zmudz
  • zmudz
Let \(x\), \(y\), and \(z\) be positive real numbers that satisfy \[2 \log_x (2y) = 2 \log_{2x} (4z) = \log_{2x^4} (8yz) \neq 0.\] The value of \(xy^5 z\) can be expressed in the form \(\frac{1}{2^{p/q}}\), where \(p\) and \(q\) are relatively prime positive integers. Find \(p + q\).
Mathematics
  • Stacey Warren - Expert brainly.com
Hey! We 've verified this expert answer for you, click below to unlock the details :)
SOLVED
At vero eos et accusamus et iusto odio dignissimos ducimus qui blanditiis praesentium voluptatum deleniti atque corrupti quos dolores et quas molestias excepturi sint occaecati cupiditate non provident, similique sunt in culpa qui officia deserunt mollitia animi, id est laborum et dolorum fuga. Et harum quidem rerum facilis est et expedita distinctio. Nam libero tempore, cum soluta nobis est eligendi optio cumque nihil impedit quo minus id quod maxime placeat facere possimus, omnis voluptas assumenda est, omnis dolor repellendus. Itaque earum rerum hic tenetur a sapiente delectus, ut aut reiciendis voluptatibus maiores alias consequatur aut perferendis doloribus asperiores repellat.
schrodinger
  • schrodinger
I got my questions answered at brainly.com in under 10 minutes. Go to brainly.com now for free help!
anonymous
  • anonymous
\(49\) ?
anonymous
  • anonymous
It's kind of a guess, but there is an explanation behind it. I'll leave it to more meticulous minds to check if I made an error somewhere... After some playing around, I thought to do something like this: Consider two of the equations taken at a time (so that you look at three equations). \[\begin{cases} ~~~\color{red}{2\log_x(2y)}=\color{blue}{2\log_{2x}(2^2z)}&&&(1)\\ ~~~\color{red}{2\log_x(2y)}=\color{green}{\log_{2x^4}(2^3yz)}&&&(2)\\ \color{blue}{2\log_{2x}(2^2z)}=\color{green}{\log_{2x^4}(2^3yz)}&&&(3) \end{cases}\] Rearrange \((1)\): \[\begin{align*} \color{red}{2\log_x(2y)}&=\color{blue}{2\log_{2x}(2^2z)}\\[1ex] \frac{\ln(2y)}{\ln x}&=\frac{\ln(2^2z)}{\ln(2x)}\\[1ex] \frac{\ln(2x)}{\ln x}&=\frac{\ln(2^2z)}{\ln(2y)}\\[1ex] \frac{\ln2+\ln x}{\ln x}&=\\[1ex] 1+\log_x2&=\log_{2y}(2^2z)\\[1ex] 1&=\log_{2y}(2^2z)-\log_x2&(4) \end{align*}\] Rearrange \((2)\): \[\begin{align*} \color{red}{2\log_x(2y)}&=\color{green}{\log_{2x^4}(2^3yz)}\\[1ex] \frac{\ln(2y)}{\ln x}&=\frac{\ln(2^3yz)}{2\ln(2x^4)}\\[1ex] \frac{\ln(2x^4)}{\ln x}&=\frac{\ln(2^3yz)}{2\ln(2y)}\\[1ex] \frac{\ln2+4\ln x}{\ln x}&=\\[1ex] 1+\frac{\ln2+3\ln x}{\ln x}&=\\[1ex] 1+\log_x(2x^3)&=\\[1ex] 1&=\frac{1}{2}\log_{2y}(2^3yz)-\log_x(2x^3)&(5) \end{align*}\] Set the RHS's of \((4)\) and \((5)\) to be equal, so you have \[\begin{align*} \log_{2y}(2^2z)-\log_x2&=\frac{1}{2}\log_{2y}(2^3yz)-\log_x(2x^3)\\[1ex] \log_{2y}\left(\frac{2^2z}{\left(2^3yz\right)^{1/2}}\right)&=\log_x\left(\frac{2}{2x^3}\right)\\[1ex] \frac{1}{2}\log_{2y}\frac{2z}{y}&=-3\\[1ex] (2y)^{-6}&=\frac{2z}{y}\\[1ex] \frac{1}{2^7}&=y^5z&(6) \end{align*}\] This result is super-convenient, now you need only find \(x\). Rearrange \((3)\): \[\begin{align*} \color{blue}{2\log_{2x}(2^2z)}&=\color{green}{\log_{2x^4}(2^3yz)}\\[1ex] \frac{\ln(2^2z)}{\ln(2x)}&=\frac{\ln(2^3yz)}{2\ln(2x^4)}\\[1ex] \frac{\ln(2x^4)}{\ln(2x)}&=\frac{\ln(2^3yz)}{2\ln(2^2z)}\\[1ex] \frac{\ln(2x)+3\ln x}{\ln(2x)}&=\\[1ex] 1+3\log_{2x}x&=\\[1ex] 1&=\frac{1}{2}\log_{2^2z}(2^3yz)-3\log_{2x}x&(7) \end{align*}\] Substitute for \(z\) by using \((6)\): \[\large \begin{align*} 1&=\frac{1}{2}\log_{2^2\left(2^{-7}y^{-5}\right)}\left(2^3y\left(2^{-7}y^{-5}\right)\right)-3\log_{2x}x\\[1ex] &=\frac{1}{2}\log_{2^{-5}y^{-5}}\left(2^{-4}y^{-4}\right)-3\log_{2x}x\\[1ex] &=-2\log_{2^{-5}y^{-5}}(2y)-3\log_{2x}x\\[1ex] &=-2\frac{\ln(2y)}{-5\ln(2y)}-3\log_{2x}x\\[1ex] &=\frac{2}{5}-3\log_{2x}x\\[1ex] \frac{3}{5}&=-3\log_{2x}x\\[1ex] (2x)^{-1/5}&=x\\[1ex] x^6&=\frac{1}{2}\\[1ex] x&=\frac{1}{2^{1/6}} \end{align*}\] (ignoring the negative root, since \(x,y,z>0\)). So, you have \[xy^5z=\frac{1}{2^{1/6}}\times\frac{1}{2^7}=\frac{1}{2^{43/6}}\] i.e. \(p=43\) and \(q=6\), which are relatively prime. Therefore \(p+q=49\).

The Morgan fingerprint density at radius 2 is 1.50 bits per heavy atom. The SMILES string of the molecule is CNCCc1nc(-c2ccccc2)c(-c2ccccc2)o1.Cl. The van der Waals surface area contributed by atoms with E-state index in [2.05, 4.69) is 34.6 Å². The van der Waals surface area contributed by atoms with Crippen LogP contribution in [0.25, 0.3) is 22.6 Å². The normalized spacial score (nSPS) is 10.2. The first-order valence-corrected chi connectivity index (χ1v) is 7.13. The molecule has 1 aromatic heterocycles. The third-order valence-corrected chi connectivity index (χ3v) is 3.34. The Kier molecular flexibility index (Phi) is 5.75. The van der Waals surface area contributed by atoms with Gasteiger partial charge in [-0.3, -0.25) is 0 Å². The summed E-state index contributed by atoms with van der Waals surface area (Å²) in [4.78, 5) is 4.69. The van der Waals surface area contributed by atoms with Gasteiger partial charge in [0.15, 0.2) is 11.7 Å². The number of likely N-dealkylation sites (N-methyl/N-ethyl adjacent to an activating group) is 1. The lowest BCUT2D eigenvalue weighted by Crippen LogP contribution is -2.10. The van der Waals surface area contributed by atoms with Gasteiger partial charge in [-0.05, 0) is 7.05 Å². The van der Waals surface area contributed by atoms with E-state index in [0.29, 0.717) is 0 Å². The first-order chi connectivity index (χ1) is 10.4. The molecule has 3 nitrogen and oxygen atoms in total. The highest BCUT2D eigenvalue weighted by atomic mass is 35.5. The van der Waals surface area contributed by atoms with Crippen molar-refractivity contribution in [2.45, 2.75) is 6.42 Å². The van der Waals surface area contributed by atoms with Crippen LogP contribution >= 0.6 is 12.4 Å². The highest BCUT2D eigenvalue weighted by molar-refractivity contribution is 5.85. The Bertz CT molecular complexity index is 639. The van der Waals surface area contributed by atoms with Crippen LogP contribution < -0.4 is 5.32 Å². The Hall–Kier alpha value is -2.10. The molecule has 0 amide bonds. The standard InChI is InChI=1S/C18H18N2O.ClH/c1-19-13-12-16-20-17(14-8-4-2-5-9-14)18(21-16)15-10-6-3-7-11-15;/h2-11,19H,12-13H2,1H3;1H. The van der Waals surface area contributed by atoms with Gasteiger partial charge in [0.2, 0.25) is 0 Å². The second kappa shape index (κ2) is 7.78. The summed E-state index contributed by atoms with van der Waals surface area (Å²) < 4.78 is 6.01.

Looking for something else?

Not the answer you are looking for? Search for more explanations.